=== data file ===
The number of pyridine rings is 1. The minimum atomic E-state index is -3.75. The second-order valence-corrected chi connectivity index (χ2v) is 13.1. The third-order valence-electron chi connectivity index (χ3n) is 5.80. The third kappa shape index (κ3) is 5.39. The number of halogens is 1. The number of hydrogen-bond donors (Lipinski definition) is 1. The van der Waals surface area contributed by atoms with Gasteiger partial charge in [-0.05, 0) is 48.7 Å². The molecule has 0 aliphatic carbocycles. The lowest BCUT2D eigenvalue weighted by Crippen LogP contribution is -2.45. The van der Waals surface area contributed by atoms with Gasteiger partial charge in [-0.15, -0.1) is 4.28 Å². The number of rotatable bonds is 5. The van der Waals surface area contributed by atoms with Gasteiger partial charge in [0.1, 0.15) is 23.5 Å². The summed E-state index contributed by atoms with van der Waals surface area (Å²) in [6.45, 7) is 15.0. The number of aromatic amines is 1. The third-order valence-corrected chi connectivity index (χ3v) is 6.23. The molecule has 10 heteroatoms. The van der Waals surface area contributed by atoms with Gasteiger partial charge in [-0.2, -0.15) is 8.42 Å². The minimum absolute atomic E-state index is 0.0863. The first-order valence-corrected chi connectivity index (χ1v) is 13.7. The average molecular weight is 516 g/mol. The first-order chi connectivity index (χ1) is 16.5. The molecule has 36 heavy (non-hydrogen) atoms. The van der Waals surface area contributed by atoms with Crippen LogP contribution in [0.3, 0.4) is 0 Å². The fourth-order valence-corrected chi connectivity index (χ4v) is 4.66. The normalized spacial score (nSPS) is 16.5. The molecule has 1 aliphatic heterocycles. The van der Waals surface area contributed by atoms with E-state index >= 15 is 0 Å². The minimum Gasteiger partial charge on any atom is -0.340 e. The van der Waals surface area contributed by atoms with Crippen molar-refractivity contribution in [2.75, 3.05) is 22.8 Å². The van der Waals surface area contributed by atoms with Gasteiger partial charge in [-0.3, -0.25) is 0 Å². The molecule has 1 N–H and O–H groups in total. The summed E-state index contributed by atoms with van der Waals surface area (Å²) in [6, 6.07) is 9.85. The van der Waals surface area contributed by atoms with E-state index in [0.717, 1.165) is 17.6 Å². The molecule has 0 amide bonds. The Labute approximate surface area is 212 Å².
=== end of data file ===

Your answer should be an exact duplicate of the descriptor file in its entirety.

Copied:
The number of pyridine rings is 1. The minimum atomic E-state index is -3.75. The second-order valence-corrected chi connectivity index (χ2v) is 13.1. The third-order valence-electron chi connectivity index (χ3n) is 5.80. The third kappa shape index (κ3) is 5.39. The number of halogens is 1. The number of hydrogen-bond donors (Lipinski definition) is 1. The van der Waals surface area contributed by atoms with Gasteiger partial charge in [-0.05, 0) is 48.7 Å². The molecule has 0 aliphatic carbocycles. The lowest BCUT2D eigenvalue weighted by Crippen LogP contribution is -2.45. The van der Waals surface area contributed by atoms with Gasteiger partial charge in [-0.15, -0.1) is 4.28 Å². The number of rotatable bonds is 5. The van der Waals surface area contributed by atoms with Gasteiger partial charge in [0.1, 0.15) is 23.5 Å². The summed E-state index contributed by atoms with van der Waals surface area (Å²) in [6.45, 7) is 15.0. The number of aromatic amines is 1. The third-order valence-corrected chi connectivity index (χ3v) is 6.23. The molecule has 10 heteroatoms. The van der Waals surface area contributed by atoms with Gasteiger partial charge in [-0.2, -0.15) is 8.42 Å². The minimum absolute atomic E-state index is 0.0863. The first-order valence-corrected chi connectivity index (χ1v) is 13.7. The average molecular weight is 516 g/mol. The first-order chi connectivity index (χ1) is 16.5. The molecule has 36 heavy (non-hydrogen) atoms. The van der Waals surface area contributed by atoms with Crippen LogP contribution in [0.3, 0.4) is 0 Å². The fourth-order valence-corrected chi connectivity index (χ4v) is 4.66. The normalized spacial score (nSPS) is 16.5. The molecule has 1 aliphatic heterocycles. The van der Waals surface area contributed by atoms with E-state index >= 15 is 0 Å². The minimum Gasteiger partial charge on any atom is -0.340 e. The van der Waals surface area contributed by atoms with Crippen molar-refractivity contribution in [2.75, 3.05) is 22.8 Å². The van der Waals surface area contributed by atoms with Gasteiger partial charge in [-0.3, -0.25) is 0 Å². The molecule has 1 N–H and O–H groups in total. The summed E-state index contributed by atoms with van der Waals surface area (Å²) in [6, 6.07) is 9.85. The van der Waals surface area contributed by atoms with E-state index in [0.717, 1.165) is 17.6 Å². The molecule has 0 amide bonds. The Labute approximate surface area is 212 Å².